Dinged By The Donkey

Picture by illinoisreview.typepad.com
Picture by illinoisreview.typepad.com

Do you ever play golf at a course and know before you tee off you’re going to play bad?  Does this happen at a course that is a repeat offender?  It does for me and happened again yesterday.  Why do these nemesis courses hold a spell over us and what can we do about it?  Do you have any strategies?

The Plan:  I ventured out to Poolesville, a seemingly innocuous municipal track in western Montgomery County, where I never play well.  My approach would be to play it while in the midst of a hot streak and hope my good play would carry over for the day.  The game plan was to warm up exactly as I had for my two previous rounds: chip, putt, hit range balls, and go.

I knew I was in trouble after my first chip on the practice green rolled 30 feet past the flag and off the surface.  The greens were lightning fast, and the first three rounds of the season I had played on slow to medium speed greens.  So the entire time I was warming up on the range, I was thinking, “How am I going to handle these fast greens?”  Coincidentally, I didn’t strike it well while warming up.  See anything wrong with this picture?

So off I went and I immediately short-sided myself with my approach on #1.  I flubbed a pitch shot which led to a double.  It seems I double this first hole every time out, which is a source of frustration and is always in the back of my mind.  Fast forward after six holes and I was 8-over with three doubles on the card, and I got downright mad because this meaningless muni was beating me down like a rented mule.  The course was totally in my head.

The adjustment:  When your game goes to crap you can either give up or change something.  Never give up.  Usually, I’ll make one of two types of adjustments depending on how bad the garbage smells.  If my head is full of swing thoughts, I’ll dump them all and just fire at the target, but this wasn’t a swing pretzel day.  I wasn’t hitting it well, but the culprit was poor course management.  The second type of adjustment is to mentally start over.  I quickly recalled a comment a reader once made about a round they had played with Mike Weir.  They said that Mike was playing this particular course for the first time and didn’t make a putt all day, but shot 67 because he never missed a green in the wrong spot.  Exactly the reminder I needed.  So I drew a line on the scorecard after the sixth hole to represent a restart on #7, and scribbled out three words:  “BELOW THE HOLE” on the card.  I find that if you place a visual reminder somewhere, it often works to solidify and reinforce a commitment you need to make and I needed to stop shooting at the flags and ensure that when I missed my targets, they missed in the right spots.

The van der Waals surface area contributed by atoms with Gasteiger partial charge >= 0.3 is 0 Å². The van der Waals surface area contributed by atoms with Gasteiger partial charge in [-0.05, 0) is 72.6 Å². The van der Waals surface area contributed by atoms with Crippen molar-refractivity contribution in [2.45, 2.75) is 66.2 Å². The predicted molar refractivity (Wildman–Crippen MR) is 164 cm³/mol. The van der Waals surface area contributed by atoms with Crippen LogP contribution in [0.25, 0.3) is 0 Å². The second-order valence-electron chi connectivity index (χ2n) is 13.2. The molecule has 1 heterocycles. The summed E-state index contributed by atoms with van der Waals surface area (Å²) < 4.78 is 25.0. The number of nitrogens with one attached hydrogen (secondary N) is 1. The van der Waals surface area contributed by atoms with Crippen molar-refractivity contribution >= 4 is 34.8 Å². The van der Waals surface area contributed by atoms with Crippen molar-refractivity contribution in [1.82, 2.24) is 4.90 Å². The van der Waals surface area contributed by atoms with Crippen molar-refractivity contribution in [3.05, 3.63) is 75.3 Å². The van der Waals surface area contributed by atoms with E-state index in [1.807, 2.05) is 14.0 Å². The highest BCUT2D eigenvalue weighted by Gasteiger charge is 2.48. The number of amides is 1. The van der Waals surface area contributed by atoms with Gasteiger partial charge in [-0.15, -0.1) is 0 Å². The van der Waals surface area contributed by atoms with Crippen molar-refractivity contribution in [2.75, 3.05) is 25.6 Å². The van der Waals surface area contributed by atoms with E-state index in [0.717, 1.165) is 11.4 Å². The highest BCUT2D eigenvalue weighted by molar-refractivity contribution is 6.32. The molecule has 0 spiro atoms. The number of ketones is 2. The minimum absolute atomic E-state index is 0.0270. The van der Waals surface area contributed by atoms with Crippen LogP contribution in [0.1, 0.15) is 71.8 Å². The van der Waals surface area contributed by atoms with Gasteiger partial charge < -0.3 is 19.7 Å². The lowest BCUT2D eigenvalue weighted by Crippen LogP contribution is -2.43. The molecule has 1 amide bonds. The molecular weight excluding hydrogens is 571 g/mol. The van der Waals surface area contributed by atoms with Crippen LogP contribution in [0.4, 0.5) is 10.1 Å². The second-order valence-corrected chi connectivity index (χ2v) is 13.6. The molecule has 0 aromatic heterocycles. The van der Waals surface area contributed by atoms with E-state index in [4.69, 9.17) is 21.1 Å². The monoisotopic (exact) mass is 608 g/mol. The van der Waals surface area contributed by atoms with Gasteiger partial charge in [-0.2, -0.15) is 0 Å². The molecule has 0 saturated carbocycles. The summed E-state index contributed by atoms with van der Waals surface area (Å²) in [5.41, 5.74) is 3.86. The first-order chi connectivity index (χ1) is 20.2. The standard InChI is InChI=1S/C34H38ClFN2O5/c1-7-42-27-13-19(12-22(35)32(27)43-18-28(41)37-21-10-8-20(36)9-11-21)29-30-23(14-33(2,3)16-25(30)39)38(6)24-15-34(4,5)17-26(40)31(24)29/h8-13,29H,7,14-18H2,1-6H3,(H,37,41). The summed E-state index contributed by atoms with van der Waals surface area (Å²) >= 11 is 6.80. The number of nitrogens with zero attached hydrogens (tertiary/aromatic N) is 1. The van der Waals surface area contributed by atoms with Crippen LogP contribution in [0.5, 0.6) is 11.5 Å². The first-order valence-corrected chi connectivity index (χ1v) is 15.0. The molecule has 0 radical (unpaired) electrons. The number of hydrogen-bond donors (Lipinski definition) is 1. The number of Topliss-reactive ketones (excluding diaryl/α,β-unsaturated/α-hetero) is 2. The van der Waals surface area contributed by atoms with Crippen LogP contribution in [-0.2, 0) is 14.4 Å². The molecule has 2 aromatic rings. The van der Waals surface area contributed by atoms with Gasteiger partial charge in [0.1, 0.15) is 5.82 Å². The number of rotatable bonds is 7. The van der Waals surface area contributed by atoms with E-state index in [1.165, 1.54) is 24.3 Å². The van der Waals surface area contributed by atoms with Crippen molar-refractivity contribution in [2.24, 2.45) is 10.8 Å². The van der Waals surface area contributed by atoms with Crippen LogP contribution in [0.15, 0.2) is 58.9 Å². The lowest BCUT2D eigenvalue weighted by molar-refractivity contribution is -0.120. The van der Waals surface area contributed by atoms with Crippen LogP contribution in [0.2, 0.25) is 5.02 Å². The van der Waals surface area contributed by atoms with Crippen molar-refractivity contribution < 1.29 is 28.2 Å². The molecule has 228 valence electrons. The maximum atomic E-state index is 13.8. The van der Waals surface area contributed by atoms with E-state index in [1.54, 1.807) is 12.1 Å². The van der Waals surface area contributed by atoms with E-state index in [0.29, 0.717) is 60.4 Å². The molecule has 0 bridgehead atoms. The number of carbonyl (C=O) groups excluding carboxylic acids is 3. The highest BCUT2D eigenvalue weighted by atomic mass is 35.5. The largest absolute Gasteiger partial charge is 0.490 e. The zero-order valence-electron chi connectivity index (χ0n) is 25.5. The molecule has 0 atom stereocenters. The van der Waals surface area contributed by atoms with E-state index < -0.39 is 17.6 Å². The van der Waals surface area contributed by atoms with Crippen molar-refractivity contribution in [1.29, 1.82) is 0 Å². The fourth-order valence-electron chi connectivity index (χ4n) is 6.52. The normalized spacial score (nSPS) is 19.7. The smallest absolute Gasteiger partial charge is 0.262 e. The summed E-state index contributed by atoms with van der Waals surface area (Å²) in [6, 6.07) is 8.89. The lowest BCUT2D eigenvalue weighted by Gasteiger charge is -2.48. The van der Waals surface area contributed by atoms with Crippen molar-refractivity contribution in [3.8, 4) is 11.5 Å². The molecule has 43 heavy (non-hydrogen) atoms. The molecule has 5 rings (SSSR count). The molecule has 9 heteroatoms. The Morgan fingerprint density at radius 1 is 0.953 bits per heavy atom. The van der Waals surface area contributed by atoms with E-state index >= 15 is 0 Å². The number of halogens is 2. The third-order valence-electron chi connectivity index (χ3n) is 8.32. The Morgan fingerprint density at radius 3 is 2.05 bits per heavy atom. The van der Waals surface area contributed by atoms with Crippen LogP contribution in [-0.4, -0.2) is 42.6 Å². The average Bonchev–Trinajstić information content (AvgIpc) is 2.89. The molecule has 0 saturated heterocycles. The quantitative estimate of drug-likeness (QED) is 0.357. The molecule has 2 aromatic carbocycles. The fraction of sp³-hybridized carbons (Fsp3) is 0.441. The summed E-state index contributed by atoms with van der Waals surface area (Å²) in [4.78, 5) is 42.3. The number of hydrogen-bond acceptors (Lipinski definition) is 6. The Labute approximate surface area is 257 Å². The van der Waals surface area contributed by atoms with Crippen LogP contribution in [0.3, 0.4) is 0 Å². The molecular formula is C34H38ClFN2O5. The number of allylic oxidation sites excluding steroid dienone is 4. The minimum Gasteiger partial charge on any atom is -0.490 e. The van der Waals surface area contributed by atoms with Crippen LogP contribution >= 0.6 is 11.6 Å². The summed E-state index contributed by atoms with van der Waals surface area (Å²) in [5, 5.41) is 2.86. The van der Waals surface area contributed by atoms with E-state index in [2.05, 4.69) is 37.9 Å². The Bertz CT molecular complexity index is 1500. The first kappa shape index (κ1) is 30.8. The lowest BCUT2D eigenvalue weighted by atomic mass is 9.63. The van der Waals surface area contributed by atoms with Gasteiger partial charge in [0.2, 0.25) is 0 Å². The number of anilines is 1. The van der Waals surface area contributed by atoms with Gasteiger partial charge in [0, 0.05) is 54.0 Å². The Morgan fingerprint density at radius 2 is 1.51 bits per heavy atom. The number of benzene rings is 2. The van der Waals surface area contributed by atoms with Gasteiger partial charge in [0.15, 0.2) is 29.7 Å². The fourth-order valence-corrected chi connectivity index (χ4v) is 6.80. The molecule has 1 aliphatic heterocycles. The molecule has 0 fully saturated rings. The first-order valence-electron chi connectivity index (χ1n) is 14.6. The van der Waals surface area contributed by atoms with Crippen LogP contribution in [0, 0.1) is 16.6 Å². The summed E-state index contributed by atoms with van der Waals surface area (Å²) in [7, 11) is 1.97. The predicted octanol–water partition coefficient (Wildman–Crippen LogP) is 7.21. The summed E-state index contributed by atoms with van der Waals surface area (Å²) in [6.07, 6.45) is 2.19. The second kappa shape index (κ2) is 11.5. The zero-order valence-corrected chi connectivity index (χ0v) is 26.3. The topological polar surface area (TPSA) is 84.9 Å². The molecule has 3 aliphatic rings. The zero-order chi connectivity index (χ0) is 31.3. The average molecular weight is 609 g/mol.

There’s a lot to be said for good course management even if it means playing more defensively.  After the adjustment, I went into stability mode and played the last 12 holes in 3-over par (2-over on the back nine while only hitting one green in regulation).  At the end of the day, the carnage wasn’t too bad but the course had won again.  Next time out, I’ll be armed with some better course management strategies and hopefully will be able to clear all remaining mental baggage.  I’m gonna get you Poolesville!

 

How Do You Set Your Goals?

How do you set your performance goals? Conventional thinking is that goals should be SMART:

  • Specific.
  • Measurable.
  • Attainable.
  • Relevant.
  • Time Bound.

I usually come up with SMART goals for the season that center around achieving a specific scoring average, reducing number of putts, improving my GIR, etc., and I suspect yours look similar. But what about that secret goal you keep in the back of your mind that you’re afraid to publish because you might not get there. Should you put it out there? Don’t be afraid; do it! Everyone has these “stretch goals” and if you clearly envision them and formulate your improvement roadmap to hit them, even if they are long term and seemingly out of reach, you’ll ultimately feel more in control of your destiny and can take a more methodical approach and weather the inevitable ups and downs. And oh baby, if you hit them, watch out!

My new stretch goal, is to sustain a period of excellence over a short burst of time that tells me, I can still play to the level that I once did when I played my best. Specifically, the goal is to repeat a scenario I experienced once in my life in the mid-1990s when I played three straight rounds on three straight days at par or better. I was in the “Zone” for all three rounds and have never come close since then. Playing one round in the Zone is fabulous, but three in a row was incredible. I’m thinking of this because I tasted the Zone last week for a brief five-hole stretch, and loved it. Despite the quick exit, the touch has me juiced and motivated.

Changing your stretch goal because of current circumstances or the realities of life is fine as well. I try to keep my SMART goals in the current season (Time Bound), but the stretch goal is elastic. For example: In 2011, my stretch goal was to lower my handicap to zero from five. The lowest it had ever been was between a 1 and 2 back when I was in my 20s and playing a lot more golf than I do now. Was that a reasonable stretch goal? Maybe, but I quickly learned that a working desk jockey playing 35 rounds a year in his mid-50s and practicing once per week wasn’t going to hit pay dirt, so I adjusted. I am modeling after a guy on tour who is two years my junior (Vijay Singh). There is nobody more dedicated to improvement and excellence, but the truth is, Vijay cannot play as well as he did 10 years ago no matter how long he practices and how badly he wants to compete. I’m not telling Vijay to quit, and I love it when he goes low for a short stretch like he did at Northern Trust, but I don’t expect him to win a regular tour event any more.

So hopefully I will be entering the “Vijay Zone.” Perhaps a place where no man has gone before. Do you have a secret stretch goal?  Care to share?

Hot Start To 2015 Golf Season